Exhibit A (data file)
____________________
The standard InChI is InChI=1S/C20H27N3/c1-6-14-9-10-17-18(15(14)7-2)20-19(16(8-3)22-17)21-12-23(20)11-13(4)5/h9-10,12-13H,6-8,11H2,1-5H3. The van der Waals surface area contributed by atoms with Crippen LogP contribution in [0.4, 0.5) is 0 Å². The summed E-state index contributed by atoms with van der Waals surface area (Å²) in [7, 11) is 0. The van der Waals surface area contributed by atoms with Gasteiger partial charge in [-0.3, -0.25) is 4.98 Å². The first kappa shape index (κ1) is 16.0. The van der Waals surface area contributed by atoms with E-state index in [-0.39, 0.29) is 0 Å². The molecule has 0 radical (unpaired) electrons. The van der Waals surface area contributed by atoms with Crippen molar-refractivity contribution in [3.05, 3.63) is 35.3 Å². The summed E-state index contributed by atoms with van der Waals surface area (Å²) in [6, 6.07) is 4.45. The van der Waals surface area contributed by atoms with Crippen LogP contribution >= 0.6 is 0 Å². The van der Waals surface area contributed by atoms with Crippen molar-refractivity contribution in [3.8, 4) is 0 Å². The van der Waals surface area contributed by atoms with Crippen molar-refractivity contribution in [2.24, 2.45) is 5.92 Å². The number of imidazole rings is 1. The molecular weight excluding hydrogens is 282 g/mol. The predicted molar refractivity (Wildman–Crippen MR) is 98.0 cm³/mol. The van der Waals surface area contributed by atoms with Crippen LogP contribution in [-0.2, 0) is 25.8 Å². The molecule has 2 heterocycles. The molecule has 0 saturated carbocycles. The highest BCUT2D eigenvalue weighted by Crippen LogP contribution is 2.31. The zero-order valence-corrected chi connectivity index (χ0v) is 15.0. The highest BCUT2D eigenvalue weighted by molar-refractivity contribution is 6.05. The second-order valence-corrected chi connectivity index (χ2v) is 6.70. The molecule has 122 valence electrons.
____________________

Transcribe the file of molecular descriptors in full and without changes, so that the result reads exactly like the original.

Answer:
The standard InChI is InChI=1S/C20H27N3/c1-6-14-9-10-17-18(15(14)7-2)20-19(16(8-3)22-17)21-12-23(20)11-13(4)5/h9-10,12-13H,6-8,11H2,1-5H3. The van der Waals surface area contributed by atoms with Crippen LogP contribution in [0.4, 0.5) is 0 Å². The summed E-state index contributed by atoms with van der Waals surface area (Å²) in [7, 11) is 0. The van der Waals surface area contributed by atoms with Gasteiger partial charge in [-0.3, -0.25) is 4.98 Å². The first kappa shape index (κ1) is 16.0. The van der Waals surface area contributed by atoms with E-state index in [-0.39, 0.29) is 0 Å². The molecule has 0 radical (unpaired) electrons. The van der Waals surface area contributed by atoms with Crippen molar-refractivity contribution in [3.05, 3.63) is 35.3 Å². The summed E-state index contributed by atoms with van der Waals surface area (Å²) in [6, 6.07) is 4.45. The van der Waals surface area contributed by atoms with Crippen LogP contribution >= 0.6 is 0 Å². The van der Waals surface area contributed by atoms with Crippen molar-refractivity contribution in [3.8, 4) is 0 Å². The van der Waals surface area contributed by atoms with Crippen molar-refractivity contribution in [2.24, 2.45) is 5.92 Å². The number of imidazole rings is 1. The molecular weight excluding hydrogens is 282 g/mol. The predicted molar refractivity (Wildman–Crippen MR) is 98.0 cm³/mol. The van der Waals surface area contributed by atoms with Crippen LogP contribution in [-0.2, 0) is 25.8 Å². The molecule has 2 heterocycles. The molecule has 0 saturated carbocycles. The highest BCUT2D eigenvalue weighted by Crippen LogP contribution is 2.31. The zero-order valence-corrected chi connectivity index (χ0v) is 15.0. The highest BCUT2D eigenvalue weighted by molar-refractivity contribution is 6.05. The second-order valence-corrected chi connectivity index (χ2v) is 6.70. The molecule has 122 valence electrons.